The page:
In a new book aimed at anyone who wants to have the knowledge to evaluate what people are saying in the state and national health care debates, nationally known health policy expert Greg Scandlen provides clear, concise, common sense explanations of why generally accepted health policy ideas fail the reality test. A good guide to separating fact from fiction in the ideological battleground of US health care policy, Myth Busters: Why Health Reform Always Goes Awry provides the basic information needed to evaluate policy proposals and a useful roadmap for unwinding the policy mistakes of the past.
The book covers 30 health care myths, ideas widely believed to be true even though they are false. Unfortunately, these myths underlie the policy initiatives at the root of the last 50 years of US health care reform failure. Promoted by able advocates who failed to look at all the evidence, rarely questioned their own assumptions, and succeeded in marginalizing their critics, these ideas are costly to comply with and contribute nothing to patient care. Scandlen argues that they are behind the growing regulatory colossus has made US health care far more expensive than it should be.
Presented in rough chronological order, each myth comes with three or four pages of explanation. They range from “Roemer’s Law,” an “if you build it they will come” misunderstanding that was the basis for Certificate of Need regulation, National Health Planning, and Hospital Price Controls, to the discovery of uncompensated care and the resultant hysteria over the uninsured.
Mr. Scandlen gives examples of how this happened. Uncompensated care was about 6 percent of hospital payments in 1978. It was about 6 percent of payments in 1997. Retailers lose more than that to shoplifters. It became a crisis when academic health policy researchers discovered it around 1984. The only way to solve the “crisis” was to insure everyone. This made the number of uninsured a crisis even though the percentage of people without coverage was stable at roughly 16 percent for every year from 1987 to 2010.
The section describing the malign effects of the 1974 Employee Retirement and Security Act (ERISA) provides a concise explanation of a complex law. ERISA exempted multi-state employers from state pension and health insurance laws so that they could provide the same benefits to their employees in all states. Never mind that they managed to cope with different state rules on wages, taxes, building permits, and environmental restrictions, or that ERISA also covered companies operating in one state if they were large enough.
ERISA protected employer insurance plans from lawsuits by people injured when health plans denied their claims. It insulated large employers from any effects of state insurance regulations. When the wave of insurance regulation swept through the states in the 1980s and 1990s, only insurance companies, small employers, and the individually insured had an interest in resisting new mandates and new regulations.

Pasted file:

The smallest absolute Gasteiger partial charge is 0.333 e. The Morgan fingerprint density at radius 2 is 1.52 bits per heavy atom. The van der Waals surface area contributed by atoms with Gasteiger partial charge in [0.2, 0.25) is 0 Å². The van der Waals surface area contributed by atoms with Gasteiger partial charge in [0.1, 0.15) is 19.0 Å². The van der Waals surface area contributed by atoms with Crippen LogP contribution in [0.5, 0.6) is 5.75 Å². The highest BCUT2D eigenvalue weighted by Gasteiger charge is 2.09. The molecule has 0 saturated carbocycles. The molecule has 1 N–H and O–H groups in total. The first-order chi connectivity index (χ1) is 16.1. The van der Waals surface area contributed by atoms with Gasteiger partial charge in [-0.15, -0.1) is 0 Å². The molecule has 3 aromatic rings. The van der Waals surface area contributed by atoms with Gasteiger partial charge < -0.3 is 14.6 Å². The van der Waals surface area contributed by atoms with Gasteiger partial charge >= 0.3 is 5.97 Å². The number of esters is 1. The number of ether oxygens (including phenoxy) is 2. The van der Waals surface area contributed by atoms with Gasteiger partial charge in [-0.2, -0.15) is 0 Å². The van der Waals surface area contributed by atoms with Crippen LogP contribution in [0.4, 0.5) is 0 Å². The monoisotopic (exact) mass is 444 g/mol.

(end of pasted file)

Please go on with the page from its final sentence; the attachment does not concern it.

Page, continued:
“Insurance companies are easy to revile and small employers don’t have much political influence,” Mr. Scandlen explains, “so it was ‘Katy bar the door,’ and costs soared, leaving many people without coverage.” This, he believes, is a prime example of “Washington’s policy elite screwing things up and escaping any responsibility for their actions. The insurance companies got blamed for raising prices and the politicians got off scot-free.”
The myth that fee-for-service payment is inflationary because encourages physicians to prescribe more services is compared to the demand for roof repairs, computers, legal services, and tax accountants. As in health care, the average person knows little about any of these services, and though all are paid for on a fee-for-service basis, no one claims the way legal services or computers are purchased is a national crisis.
Mr. Scandlen explores claims about the benefits of bundled payments and observes that the only other system in which bundled payments has been almost universally deployed is higher education. It, as everyone knows, has a worse cost inflation problem than health care. Value Based Payments, the latest panacea for health care costs being promoted by academics, is explored and summed up with the observation that “even with the same cost and the same medical outcome, the ‘value’ of a service will be different for every patient” just as the value of a luxury car is different for every car buyer.
Then there’s the population health myth, a concept accurately described as including “everything under the sun” and dreamed up by people who are bored with the messy process of dealing with one person at a time, “especially when actual people are not very pleasant to deal with.” Population health experts advocate spending a little bit of money on preventive care but forgoing organ transplants to get “an improvement in the health of the population at very low cost.”
Mr. Scandlen is an independent expert on health care who pulls no punches in laying out his unique perspective on health care reform. Myth Busters is well worth the investment in time and money.
Linda Gorman is Director of Health Care Policy at the Independence Institute, a free market think tank in Denver.